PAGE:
Air Pollution and Asthma - Middle School Girls Feature SPECK in Video Competition Entry

Allegheny Traditional Academy middle school girls engaged in the after school program STEM Stars focused their Carnegie Science Center i5 Digital Video competition entry on Air Pollution and Asthma.  SPECK played a feature role as the girls used the monitors to assess the air quality in their own school.  Check out their culminating video:

STEM Stars, a joint program between the Carnegie Science Center and the YWCA, targets middle school girls in Allegheny County.  The goal of STEM Stars is to improve academic achievement and increase interest in and awareness of STEM topics and careers.

-guest post by Cathy Rohrer

Speck Monitor Empowers Citizen Scientists

The Speck air quality monitor was mentioned in a recent article by NPR's StateImpact series. The article focuses on citizen scientists and the impact their data can have on scientific research and activism. Part of the article covered the Citizen Sense project from the University of London. As part of the project, researchers gave Speck monitors to people living near natural gas development in Pennsylvania's Susquehanna county. The main interest of the project is not the air quality readings but what the residents do with the data.

The full article can be found here.

Website for the project can be found here.

Speck Used in Biodiesel Experiment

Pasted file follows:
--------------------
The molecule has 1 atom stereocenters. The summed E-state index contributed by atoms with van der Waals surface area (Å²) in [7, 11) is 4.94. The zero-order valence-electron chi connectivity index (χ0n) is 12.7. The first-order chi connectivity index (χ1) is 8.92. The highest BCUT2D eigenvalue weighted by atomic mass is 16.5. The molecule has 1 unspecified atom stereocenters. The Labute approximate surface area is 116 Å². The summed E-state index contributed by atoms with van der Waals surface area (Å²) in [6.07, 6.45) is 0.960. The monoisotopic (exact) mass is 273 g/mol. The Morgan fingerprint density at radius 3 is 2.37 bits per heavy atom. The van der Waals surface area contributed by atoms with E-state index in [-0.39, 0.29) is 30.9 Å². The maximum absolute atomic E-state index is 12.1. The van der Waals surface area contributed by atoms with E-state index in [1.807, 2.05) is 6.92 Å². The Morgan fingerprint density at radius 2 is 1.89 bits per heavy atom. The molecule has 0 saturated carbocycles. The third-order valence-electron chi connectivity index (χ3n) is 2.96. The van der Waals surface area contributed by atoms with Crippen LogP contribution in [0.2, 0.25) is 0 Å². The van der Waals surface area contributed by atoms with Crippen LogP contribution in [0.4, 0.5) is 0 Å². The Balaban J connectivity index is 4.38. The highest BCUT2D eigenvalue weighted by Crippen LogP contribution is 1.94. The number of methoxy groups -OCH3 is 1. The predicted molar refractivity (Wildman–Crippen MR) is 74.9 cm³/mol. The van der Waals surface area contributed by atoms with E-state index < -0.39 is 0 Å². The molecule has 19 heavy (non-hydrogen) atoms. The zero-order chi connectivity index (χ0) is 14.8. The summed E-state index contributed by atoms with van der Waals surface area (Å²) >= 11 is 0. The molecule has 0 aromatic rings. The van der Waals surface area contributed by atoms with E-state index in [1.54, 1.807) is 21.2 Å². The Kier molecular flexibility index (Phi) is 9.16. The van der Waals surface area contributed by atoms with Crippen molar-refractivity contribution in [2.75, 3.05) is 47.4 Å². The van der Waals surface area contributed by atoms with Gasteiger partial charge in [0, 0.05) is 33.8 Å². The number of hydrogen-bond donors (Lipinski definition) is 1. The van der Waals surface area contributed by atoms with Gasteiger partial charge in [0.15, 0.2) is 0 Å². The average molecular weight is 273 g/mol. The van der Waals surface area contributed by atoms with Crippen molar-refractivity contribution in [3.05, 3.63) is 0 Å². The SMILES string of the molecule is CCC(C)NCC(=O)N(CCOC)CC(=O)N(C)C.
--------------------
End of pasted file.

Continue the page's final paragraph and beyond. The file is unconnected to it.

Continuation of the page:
Students at Paonia High School wanted to test the “green” claims of biodiesel against the “non-green” stereotype of standard diesel fuel. They created two different biodiesel fuels from both used and unused vegetable oil, and also purchased standard diesel fuel. 

They then tested each of the three fuels by burning them separately in a controlled experiment at the school laboratory, and collected data to see which produced the least amount of air pollutants. The Speck air quality monitor from the Carnegie Mellon University CREATE Lab and air quality monitors from University of Colorado captured the combustion byproducts, documenting produced particulates, carbon dioxide, carbon monoxide, nitrogen oxides, and volatile organic compounds.

Paonia High School students Cameron Van Vleet and Noah Haswell conduct a "burn-test" on biodiesel in an experiment they made for the science fair

The students’ experiment was successful.  Biodiesel made from unused vegetable oil created the least amount of pollutants, but also did not burn as hot as the other fuels – raising questions of efficiency. Another area of interest is a “lag” between the production of particulates and carbon dioxide, as seen in the following graph. The students continue to analyze these results, but have concluded that a revised experiment design and additional tests are needed.

But those tests will have to wait. This team of student scientists is currently busy preparing their results for the Colorado State Science and Engineering Fair.

More info about Speck can be found here.

* Update: We are excited to announce that the trio of students who qualified for the state science fair were awarded $15,000 in scholarships! This is the first time in six years that a student from this particular school qualified for the state fair, let alone was awarded a scholarship. Many congratulations to the students and their teachers!